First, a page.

Need a hint? Think about the time of day and locations in the sky that Venus could appear.
This model implies that Venus should sometimes be seen on the complete opposite side of the Earth from the Sun. For example, we should be able to see Venus high in the sky at midnight during times when Venus has orbited to the opposite side of Earth from the Sun. In fact, Venus—the morning and evening star—is never seen at midnight, nor is it ever seen high in the sky at night. Thus, ancient people knew this model was wrong. A better illustration of Ptolemy's model, also from Learning the Read the Earth and Sky (2016) is shown below. In this model, Venus and the Sun both orbit the Earth in lock-step. Notice that this model does not allow Venus to be on the opposite side of the Earth from the Sun.
Galileo disproved this model by observing the phases of Venus through a telescope, that is, he observed how much of the lit side of Venus can be seen from Earth at different times. Only a tiny sliver of the lit side of Venus could ever be seen if Ptolemy's model were right. Yet Galileo observed a nearly fully-lit Venus, proving that Venus must orbit the Sun. Try sketching models for orbits to show that this is so. Explain your reasoning!
More on this investigative problem is found in Learning to Read the Earth and Sky (2016).
Think about the model for the solar system shown below, showing Phobos orbiting Mars and Mars and Earth orbiting the Sun. What might the phases of Earth look like as seen from Mars? How much of the Earth would appear to be "lit" as viewed from Mars at each of the stages of Earth shown?
Your students might model the appearance of phases with reference to the illustration below.
You students might make a prediction of phases like that shown below.
You might encourage your students to also draw what the phases would look like if Earth and the Sun both orbited Mars (a Mars-centric solar system, much like the geocentric model of Ptolemy, except putting Mars in the center—Use the Ptolemaic geocentric model illustration above for reference in predicting the phases, but imagine Mars for the Earth and Earth for Venus). The phases in this case will look quite different—never being more than a crescent Earth. Thus, a Martian could watch the phases of Earth and see that there are gibbous and full-Earth phases—proving that the Sun, and not Mars, is the center of Earth's orbit.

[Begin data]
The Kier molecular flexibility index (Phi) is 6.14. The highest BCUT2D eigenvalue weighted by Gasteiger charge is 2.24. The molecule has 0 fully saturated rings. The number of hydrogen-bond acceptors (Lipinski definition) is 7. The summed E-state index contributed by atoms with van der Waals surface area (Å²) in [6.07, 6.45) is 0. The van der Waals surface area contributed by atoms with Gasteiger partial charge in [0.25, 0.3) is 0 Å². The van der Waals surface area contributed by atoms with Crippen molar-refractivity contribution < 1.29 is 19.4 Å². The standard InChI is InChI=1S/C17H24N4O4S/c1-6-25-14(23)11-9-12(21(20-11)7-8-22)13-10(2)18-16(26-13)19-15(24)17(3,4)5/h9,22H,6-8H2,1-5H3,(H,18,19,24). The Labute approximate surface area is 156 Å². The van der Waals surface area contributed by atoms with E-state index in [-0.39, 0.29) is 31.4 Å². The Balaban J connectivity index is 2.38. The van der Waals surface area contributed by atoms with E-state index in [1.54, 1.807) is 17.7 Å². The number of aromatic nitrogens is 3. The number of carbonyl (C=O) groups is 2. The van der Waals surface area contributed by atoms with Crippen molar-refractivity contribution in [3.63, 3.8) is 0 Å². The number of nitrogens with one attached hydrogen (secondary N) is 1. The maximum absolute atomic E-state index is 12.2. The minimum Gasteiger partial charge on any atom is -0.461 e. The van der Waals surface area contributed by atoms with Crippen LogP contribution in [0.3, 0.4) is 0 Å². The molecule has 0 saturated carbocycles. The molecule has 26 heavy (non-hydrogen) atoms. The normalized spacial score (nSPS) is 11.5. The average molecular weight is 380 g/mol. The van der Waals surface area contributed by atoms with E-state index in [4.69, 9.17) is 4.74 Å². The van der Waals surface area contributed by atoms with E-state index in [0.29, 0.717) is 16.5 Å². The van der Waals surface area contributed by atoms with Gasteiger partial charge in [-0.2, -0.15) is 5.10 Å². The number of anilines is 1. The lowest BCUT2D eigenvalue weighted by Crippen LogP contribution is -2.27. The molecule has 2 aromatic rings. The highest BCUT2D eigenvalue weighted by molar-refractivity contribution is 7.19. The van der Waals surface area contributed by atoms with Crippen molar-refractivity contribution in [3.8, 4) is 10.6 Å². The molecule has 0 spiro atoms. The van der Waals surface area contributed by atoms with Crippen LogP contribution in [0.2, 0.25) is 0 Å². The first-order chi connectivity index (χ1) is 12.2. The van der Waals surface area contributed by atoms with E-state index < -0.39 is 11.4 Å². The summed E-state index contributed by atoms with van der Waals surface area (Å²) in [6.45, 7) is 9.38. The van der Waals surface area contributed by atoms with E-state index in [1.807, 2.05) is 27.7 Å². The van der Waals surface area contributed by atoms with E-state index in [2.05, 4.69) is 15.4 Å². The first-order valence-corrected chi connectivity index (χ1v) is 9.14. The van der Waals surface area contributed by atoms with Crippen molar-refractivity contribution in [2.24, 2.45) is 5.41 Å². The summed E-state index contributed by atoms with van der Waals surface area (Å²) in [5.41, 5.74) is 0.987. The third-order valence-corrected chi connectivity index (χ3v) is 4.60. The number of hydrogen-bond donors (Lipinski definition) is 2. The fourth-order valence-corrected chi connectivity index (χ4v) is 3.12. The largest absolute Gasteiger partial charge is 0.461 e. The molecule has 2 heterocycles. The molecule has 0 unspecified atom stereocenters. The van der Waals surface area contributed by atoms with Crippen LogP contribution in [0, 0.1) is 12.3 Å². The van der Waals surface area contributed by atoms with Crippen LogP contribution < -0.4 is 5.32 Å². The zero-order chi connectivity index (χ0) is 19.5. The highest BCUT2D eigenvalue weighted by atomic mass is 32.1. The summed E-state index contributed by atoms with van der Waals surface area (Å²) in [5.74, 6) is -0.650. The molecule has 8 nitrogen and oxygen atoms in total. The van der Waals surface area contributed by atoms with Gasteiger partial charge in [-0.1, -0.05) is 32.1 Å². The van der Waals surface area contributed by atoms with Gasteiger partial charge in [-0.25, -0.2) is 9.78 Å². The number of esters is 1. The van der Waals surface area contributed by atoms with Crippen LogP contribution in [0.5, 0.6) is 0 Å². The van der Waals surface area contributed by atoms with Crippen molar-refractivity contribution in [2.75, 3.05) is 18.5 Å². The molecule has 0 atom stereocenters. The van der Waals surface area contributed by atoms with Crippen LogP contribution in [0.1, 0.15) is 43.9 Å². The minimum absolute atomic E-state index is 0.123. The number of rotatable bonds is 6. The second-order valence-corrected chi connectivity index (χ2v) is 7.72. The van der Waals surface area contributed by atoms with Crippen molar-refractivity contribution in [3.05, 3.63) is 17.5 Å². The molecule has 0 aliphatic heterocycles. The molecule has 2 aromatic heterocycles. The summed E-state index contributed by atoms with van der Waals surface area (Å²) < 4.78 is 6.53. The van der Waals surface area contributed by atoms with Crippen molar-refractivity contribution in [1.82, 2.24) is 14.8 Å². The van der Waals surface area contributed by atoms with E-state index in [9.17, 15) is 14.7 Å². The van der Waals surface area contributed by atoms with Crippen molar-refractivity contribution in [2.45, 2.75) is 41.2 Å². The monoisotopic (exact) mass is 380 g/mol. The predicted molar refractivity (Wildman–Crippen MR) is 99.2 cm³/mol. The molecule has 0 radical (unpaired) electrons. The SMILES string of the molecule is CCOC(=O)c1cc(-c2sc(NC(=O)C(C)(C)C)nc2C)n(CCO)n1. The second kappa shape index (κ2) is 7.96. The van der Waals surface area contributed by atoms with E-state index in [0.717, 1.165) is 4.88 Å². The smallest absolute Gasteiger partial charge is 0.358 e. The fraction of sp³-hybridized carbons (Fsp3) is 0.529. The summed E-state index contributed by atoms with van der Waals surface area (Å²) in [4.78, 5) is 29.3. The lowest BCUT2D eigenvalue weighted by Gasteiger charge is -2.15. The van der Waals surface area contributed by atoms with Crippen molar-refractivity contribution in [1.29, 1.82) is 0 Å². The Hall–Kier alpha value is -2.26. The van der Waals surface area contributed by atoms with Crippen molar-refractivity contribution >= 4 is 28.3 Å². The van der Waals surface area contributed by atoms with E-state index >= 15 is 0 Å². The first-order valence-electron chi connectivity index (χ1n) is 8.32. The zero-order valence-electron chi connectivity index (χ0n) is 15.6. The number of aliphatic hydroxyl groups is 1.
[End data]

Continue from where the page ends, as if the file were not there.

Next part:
How long do you think it would take the Earth to go through its set of phases if you viewed Earth from a fixed point out in space, at about the distance of Mars? Yes, you can figure this out!
Since it takes Earth 1 year to orbit the Sun, it will take one year to go through its set of phases.
What about the duration of the cycle of phases as seen from Mars? Would it be the same or different?
Since Mars is also moving as it orbits the sun, the duration of the cycle of phases of Earth as seen from Mars would be longer than 1 Earth year. Convince yourself by sketching out what the Earth phases would look like as Mars also orbits the Sun but not as fast as the Earth.
What would the phases of Mars look like as viewed from the Earth? Would they go through the same cycle of phases as shown above for the phases of Earth as seen from Mars, or would they be different? Sketch out what these phases would look like.
A little bit of thought reveals that since Mars' orbit is outside Earth's orbit, Mars will never appear less than half lit. There will be no "new" or "crescent" Mars! That is one way that we can confirm that Mars' orbit is outside of Earth's orbit.
What is another way that someone living on Mars could confirm this?
Think about transits!
Only planets closer than you to the Sun will be seen to transit the Sun. From Earth, it only happens with Mercury and Venus. From Mars, you could also see the Earth transit the Sun. Imagine living on Mars and watching your own home world cross the face of your sun!
Kepler described the motion of the planets with empirical laws. Later Newton's laws of gravity provided a deeper theoretical understanding of why planetary motions are as they are and expanded the relationships to include moons and other satellites.
If one body orbits another, and if one body is much, much larger than the other, then Kepler's third law*, with Newton's modifications, can be expressed as the following:
Where P = the period of orbit, G = the gravitational constant, a = the distance of orbit, and M1 = the mass of the larger object (or, more exactly, the sum of the mass of both objects).